Star Wars’ Kelly Marie Tran spreads her wings in ‘Summertime’
Vietnamese-American actress embraces executive producer role in film that highlights diverse issues, emerging voices
Kelly Marie Tran has recorded a lot of firsts — first Asian-American female to play a “Star Wars” lead (as plucky Resistance fighter Rose Tico in “Return of the Jedi”), first Asian to be on the cover of Vanity Fair and first Southeast Asian Disney princess. She gave voice to Raya, a warrior princess, in Disney’s “Raya and the Last Dragon.”
Tran’s first film credit actually occurred at San Diego State University when the 2011 short dramedy movie, “Untouchable,” was shot on campus.
Now the former San Diegan has added executive producer to her resumé with two new projects.
One is a spoken word movie, “Summertime,” that shines a spotlight on 25 young poets in Los Angeles. The other is a documentary titled, “Lily Topples the World,” that highlights young Chinese-American domino artist Lily Hevesh.
“Lily” debuted March 16, while “Summertime” had its world premiere at the 2020 Sundance Film Festival. General release is scheduled July 16 in U.S. theaters, including Landmark’s Hillcrest Cinemas and Angelika Film Center in Carmel Mountain.
The UCLA grad remains loyal to her San Diego roots. Tran was born and grew up in San Diego, first in La Mesa, then in third grade moving to Rancho Peñasquitos, where she graduated from Westview High School.
Her parents emigrated from Vietnam to San Diego after the Vietnam War. Her dad found work in a fast food restaurant, and her mom landed a job at a funeral home.
“I call my parents at least three times a week,” says Tran, who now lives in Los Angeles. The actress, 32, laughs and says they tell her she needs to phone more often.
Tran is animated when she talks about “Summertime,” directed by Carlos López Estrada, with whom she became fast friends after he directed her in “Raya and the Last Dragon.”
Over dinner one evening, they began talking about future projects, what’s important in the world and the need to lift the voices of the voiceless and those in underrepresented communities.
Estrada promised to send her his next movie project inspired by a spoken-word workshop he had attended that featured 27 high school performers involved in Get Lit, an L.A.-based nonprofit. He was so touched by their words, he proposed a collaboration with these insightful, emerging poets to create an interconnected narrative on their lives in Los Angeles.
After viewing the material he sent her, Tran says she had a visceral, emotional reaction to this piece of art, describing it as a shining light. “It really affected me,” she explains, “and we immediately had a conversation about the themes.”
Producer/distributor Good Deed Entertainment describes the film as “a narrative experiment — part contemporary musical and part sociological art.”
Its poetry touches on diverse issues of the day, including racism, with which Tran is all too familiar.
In 2018, she discontinued her Instagram account after meanspirited “Star Wars” fans personalized their dislike of her movie character, Rose Tico in “The Last Jedi.” She got the last word when she was nominated for a Saturn Award as best supporting actress by the Academy of Science Fiction, Fantasy and Horror Films, and she returned to the big screen in “The Rise of Skywalker” in 2019.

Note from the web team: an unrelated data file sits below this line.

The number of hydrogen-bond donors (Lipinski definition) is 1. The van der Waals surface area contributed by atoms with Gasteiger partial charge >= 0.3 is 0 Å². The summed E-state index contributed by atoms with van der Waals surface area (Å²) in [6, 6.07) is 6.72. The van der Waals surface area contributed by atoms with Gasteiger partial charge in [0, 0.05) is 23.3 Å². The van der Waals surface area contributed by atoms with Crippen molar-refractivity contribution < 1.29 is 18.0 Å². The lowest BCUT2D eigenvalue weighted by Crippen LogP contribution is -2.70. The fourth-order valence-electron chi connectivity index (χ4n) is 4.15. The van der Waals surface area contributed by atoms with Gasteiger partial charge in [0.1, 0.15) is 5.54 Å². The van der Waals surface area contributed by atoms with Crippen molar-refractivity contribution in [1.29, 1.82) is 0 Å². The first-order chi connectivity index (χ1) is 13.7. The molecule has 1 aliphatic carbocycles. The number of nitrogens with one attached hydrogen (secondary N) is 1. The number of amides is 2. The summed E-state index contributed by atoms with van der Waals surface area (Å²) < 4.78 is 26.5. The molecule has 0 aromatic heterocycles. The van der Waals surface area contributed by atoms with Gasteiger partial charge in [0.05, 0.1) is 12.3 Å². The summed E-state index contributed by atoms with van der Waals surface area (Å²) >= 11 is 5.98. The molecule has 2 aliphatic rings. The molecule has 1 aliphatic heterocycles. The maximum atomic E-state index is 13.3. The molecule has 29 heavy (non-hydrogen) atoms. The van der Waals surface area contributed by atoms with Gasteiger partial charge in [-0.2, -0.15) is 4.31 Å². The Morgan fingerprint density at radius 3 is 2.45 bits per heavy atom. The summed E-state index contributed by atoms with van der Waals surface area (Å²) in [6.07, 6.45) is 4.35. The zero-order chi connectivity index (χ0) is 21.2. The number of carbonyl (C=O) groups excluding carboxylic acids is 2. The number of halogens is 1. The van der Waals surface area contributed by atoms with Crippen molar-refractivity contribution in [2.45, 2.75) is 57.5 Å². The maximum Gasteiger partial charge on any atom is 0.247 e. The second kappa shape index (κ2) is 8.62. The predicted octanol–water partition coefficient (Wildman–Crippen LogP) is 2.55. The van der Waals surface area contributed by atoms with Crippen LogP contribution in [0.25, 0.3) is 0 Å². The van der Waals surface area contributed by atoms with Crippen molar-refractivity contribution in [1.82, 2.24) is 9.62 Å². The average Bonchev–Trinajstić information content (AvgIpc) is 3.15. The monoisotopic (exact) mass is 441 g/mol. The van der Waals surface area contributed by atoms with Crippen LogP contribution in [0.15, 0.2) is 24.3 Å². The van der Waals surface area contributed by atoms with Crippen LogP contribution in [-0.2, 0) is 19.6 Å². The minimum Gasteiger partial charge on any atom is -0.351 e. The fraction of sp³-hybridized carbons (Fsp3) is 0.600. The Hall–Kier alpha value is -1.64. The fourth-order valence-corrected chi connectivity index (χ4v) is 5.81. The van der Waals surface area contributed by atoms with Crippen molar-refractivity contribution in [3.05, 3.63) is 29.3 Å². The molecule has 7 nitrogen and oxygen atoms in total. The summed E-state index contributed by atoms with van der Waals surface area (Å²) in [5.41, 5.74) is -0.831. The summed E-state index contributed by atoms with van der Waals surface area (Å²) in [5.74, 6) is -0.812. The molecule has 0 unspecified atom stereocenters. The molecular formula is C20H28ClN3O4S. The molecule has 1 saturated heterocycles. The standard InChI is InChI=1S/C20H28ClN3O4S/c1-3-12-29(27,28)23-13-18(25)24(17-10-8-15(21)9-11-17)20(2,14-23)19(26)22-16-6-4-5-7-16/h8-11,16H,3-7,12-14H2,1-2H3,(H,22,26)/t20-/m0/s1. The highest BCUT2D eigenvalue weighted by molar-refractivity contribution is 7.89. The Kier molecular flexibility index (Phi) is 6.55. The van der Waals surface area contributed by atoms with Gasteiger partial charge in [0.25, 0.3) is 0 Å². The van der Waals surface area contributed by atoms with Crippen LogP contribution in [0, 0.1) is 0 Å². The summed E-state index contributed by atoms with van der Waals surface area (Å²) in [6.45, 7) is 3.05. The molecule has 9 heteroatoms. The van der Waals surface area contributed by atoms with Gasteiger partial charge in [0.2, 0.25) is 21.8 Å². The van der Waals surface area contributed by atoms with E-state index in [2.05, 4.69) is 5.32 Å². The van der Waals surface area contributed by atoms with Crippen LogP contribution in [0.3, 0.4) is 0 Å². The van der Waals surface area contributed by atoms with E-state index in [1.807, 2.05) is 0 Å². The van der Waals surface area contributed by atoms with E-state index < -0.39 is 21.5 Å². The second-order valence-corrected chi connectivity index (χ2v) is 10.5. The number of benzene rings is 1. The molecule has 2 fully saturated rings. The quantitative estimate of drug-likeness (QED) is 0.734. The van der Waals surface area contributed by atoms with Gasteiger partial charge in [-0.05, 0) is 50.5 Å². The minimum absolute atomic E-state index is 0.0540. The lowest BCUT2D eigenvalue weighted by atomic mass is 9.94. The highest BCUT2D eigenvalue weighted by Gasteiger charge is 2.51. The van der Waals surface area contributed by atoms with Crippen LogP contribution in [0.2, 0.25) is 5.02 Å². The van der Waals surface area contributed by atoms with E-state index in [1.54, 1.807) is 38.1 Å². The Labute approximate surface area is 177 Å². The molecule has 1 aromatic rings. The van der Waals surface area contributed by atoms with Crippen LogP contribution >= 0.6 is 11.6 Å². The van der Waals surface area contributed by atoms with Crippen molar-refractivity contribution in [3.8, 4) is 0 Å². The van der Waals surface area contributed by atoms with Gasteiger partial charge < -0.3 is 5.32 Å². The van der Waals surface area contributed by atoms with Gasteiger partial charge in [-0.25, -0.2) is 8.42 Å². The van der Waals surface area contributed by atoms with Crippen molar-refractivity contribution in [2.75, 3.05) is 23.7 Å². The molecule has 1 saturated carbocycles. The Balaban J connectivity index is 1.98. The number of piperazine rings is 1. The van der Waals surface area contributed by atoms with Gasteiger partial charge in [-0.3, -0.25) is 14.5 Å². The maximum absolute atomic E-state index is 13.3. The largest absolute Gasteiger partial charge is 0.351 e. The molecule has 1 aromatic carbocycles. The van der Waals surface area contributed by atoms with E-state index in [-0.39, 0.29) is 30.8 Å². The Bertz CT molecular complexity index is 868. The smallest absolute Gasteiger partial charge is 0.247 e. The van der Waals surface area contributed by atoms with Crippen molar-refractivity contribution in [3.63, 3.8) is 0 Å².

“Everything that’s happening in the world, the attack on the Asian-American community and what happened to me a few years ago was really sort of an example of how deep-seated racism is,” Trans says.
Even comedian Ellen DeGeneres asked her, during a recent talk show appearance, about the post-pandemic backlash against Asians in America.
“Racial trauma and racial injustice is a conversation I’m having every day, and it definitely defines my mission moving forward,” Tran says.
Being involved in “Summertime” is part of that mission — bringing underrepresented voices to the forefront through the film. Estrada complimented Tran saying: “Her complete devotion to the project and the community involved in it was invigorating.”
Tran went so far as attending a Get Lit workshop to learn how to write poetry.
“These are truly the best months of my life so far,” says Tran, referring to her community involvement and interaction with the young actors’ poetry.
What’s next? “I have other things in the pipeline I can’t talk about now,” she says, but confirms that she will continue to both act and produce. She finds the off-screen perspective refreshing and relishes expansion of her role to film distribution and marketing.
“The more I can be involved in the process, the more I enjoy it. It’s a natural transition to being on other side of camera,” she says. “It’s been a magical experience.”
This is the first feature film role for most of the actors, and it gives them a megaphone and a space they haven’t had before, Tran says.
“They talk about race and about different issues they’re dealing with,” she explains, calling the experience one of most empowering feelings she has ever had. The narrative touches on all social classes, diverse communities, people of color and LGBTQ issues.
“San Diego still feels very much like home to me,” adds Tran, who returns often. “San Diego is where I learned to sing, tap dance, read plays and do community theater.” She is grateful for her traditional Vietnamese upbringing and proud to be a Vietnamese-American.
As for her Instagram account, she has no plans to re-activate that any time soon.
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